Premium content is the buzzword in the international TV sales market because new players in the market are specialising in that area.
“It’s pretty tough in the international market for Australian drama,” Endemol Shine International CEO Cathy Payne said during a panel session at the Screen Forever conference in Melbourne.
In order to have a fighting chance, Australian producers and broadcasters need to invest more in the development and writing stages of a production, she said. “Writing, writing, writing,” she emphasised.
McLeod’s Daughters has been Australia’s most successful export distributed by Endemol Shine, Payne said. In the last 18 to 12 months, A Place To Call Home has found success in the overseas market.
Her fellow panellist, Lindsay Salt, who is the head of development for Sky Drama UK, said the biggest challenge that the broadcaster faces is that it is behind a paywall. This is especially difficult because FTA channels in the market like Channel 4, BBC and ITV are commissioning a high volume of original content. Sky approaches original series like films. “It’s about making noise,” Salt said.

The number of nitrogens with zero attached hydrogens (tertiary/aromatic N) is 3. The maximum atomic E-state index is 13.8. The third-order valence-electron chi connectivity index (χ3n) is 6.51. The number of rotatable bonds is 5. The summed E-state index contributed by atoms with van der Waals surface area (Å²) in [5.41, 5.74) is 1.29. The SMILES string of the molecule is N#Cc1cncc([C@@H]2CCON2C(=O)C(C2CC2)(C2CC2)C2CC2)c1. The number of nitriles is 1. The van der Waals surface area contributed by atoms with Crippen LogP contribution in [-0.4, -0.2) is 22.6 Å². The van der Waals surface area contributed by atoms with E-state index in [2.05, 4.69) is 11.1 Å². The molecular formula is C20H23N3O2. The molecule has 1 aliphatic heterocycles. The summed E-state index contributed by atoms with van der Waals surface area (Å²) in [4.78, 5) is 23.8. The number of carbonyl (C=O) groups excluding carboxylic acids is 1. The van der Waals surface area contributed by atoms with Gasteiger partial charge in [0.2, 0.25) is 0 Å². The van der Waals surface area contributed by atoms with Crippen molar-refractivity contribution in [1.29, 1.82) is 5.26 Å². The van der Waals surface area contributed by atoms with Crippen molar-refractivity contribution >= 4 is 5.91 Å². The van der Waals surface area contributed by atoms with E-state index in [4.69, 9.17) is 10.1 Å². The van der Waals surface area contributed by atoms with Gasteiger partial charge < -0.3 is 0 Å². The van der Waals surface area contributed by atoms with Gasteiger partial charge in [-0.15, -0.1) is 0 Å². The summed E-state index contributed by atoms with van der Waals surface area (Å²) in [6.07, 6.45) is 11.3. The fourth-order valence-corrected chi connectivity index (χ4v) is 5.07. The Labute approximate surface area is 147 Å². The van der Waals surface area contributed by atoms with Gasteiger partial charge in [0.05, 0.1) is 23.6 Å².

Nemo Films’ EP Graham Host added originals need to be noisy and “sticky”. A show nowadays needs to still be saleable 5-10 years later.
Networks and producers are using co-production as a way of tapping into a larger talent pool. This was the case with Goalpost Pictures’ Cleverman, the company’s producer Rosemary Blight said.
The key takeaways from this session were: formats need to be loud and sticky and co-productions allow for networks and production companies to tap into a larger talent pool.
See this week’s Mediaweek magazine which features Cathy Payne as person of the week.